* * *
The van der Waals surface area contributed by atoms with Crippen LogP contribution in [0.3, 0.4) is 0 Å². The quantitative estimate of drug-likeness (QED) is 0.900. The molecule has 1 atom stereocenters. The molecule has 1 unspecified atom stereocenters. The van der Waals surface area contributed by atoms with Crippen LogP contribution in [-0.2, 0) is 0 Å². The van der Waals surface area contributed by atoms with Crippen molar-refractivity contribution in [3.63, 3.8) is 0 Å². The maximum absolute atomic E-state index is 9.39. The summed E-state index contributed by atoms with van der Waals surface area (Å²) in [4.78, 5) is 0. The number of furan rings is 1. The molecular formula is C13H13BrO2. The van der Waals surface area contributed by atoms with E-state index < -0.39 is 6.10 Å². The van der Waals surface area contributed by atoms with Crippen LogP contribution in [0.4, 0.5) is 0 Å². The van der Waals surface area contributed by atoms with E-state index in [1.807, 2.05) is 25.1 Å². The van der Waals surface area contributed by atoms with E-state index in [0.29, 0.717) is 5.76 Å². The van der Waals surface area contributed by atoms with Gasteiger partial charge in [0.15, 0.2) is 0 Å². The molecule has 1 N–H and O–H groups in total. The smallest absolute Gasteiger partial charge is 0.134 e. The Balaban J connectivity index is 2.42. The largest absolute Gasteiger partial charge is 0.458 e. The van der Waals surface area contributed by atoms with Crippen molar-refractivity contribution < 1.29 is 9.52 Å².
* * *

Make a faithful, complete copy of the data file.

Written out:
The van der Waals surface area contributed by atoms with Crippen LogP contribution in [0.3, 0.4) is 0 Å². The quantitative estimate of drug-likeness (QED) is 0.900. The molecule has 1 atom stereocenters. The molecule has 1 unspecified atom stereocenters. The van der Waals surface area contributed by atoms with Crippen LogP contribution in [-0.2, 0) is 0 Å². The van der Waals surface area contributed by atoms with Crippen molar-refractivity contribution in [3.63, 3.8) is 0 Å². The maximum absolute atomic E-state index is 9.39. The summed E-state index contributed by atoms with van der Waals surface area (Å²) in [4.78, 5) is 0. The number of furan rings is 1. The molecular formula is C13H13BrO2. The van der Waals surface area contributed by atoms with E-state index < -0.39 is 6.10 Å². The van der Waals surface area contributed by atoms with Crippen LogP contribution in [0.4, 0.5) is 0 Å². The van der Waals surface area contributed by atoms with E-state index in [1.807, 2.05) is 25.1 Å². The van der Waals surface area contributed by atoms with E-state index in [0.29, 0.717) is 5.76 Å². The van der Waals surface area contributed by atoms with Gasteiger partial charge in [0.15, 0.2) is 0 Å². The molecule has 1 N–H and O–H groups in total. The smallest absolute Gasteiger partial charge is 0.134 e. The Balaban J connectivity index is 2.42. The largest absolute Gasteiger partial charge is 0.458 e. The van der Waals surface area contributed by atoms with Crippen molar-refractivity contribution < 1.29 is 9.52 Å².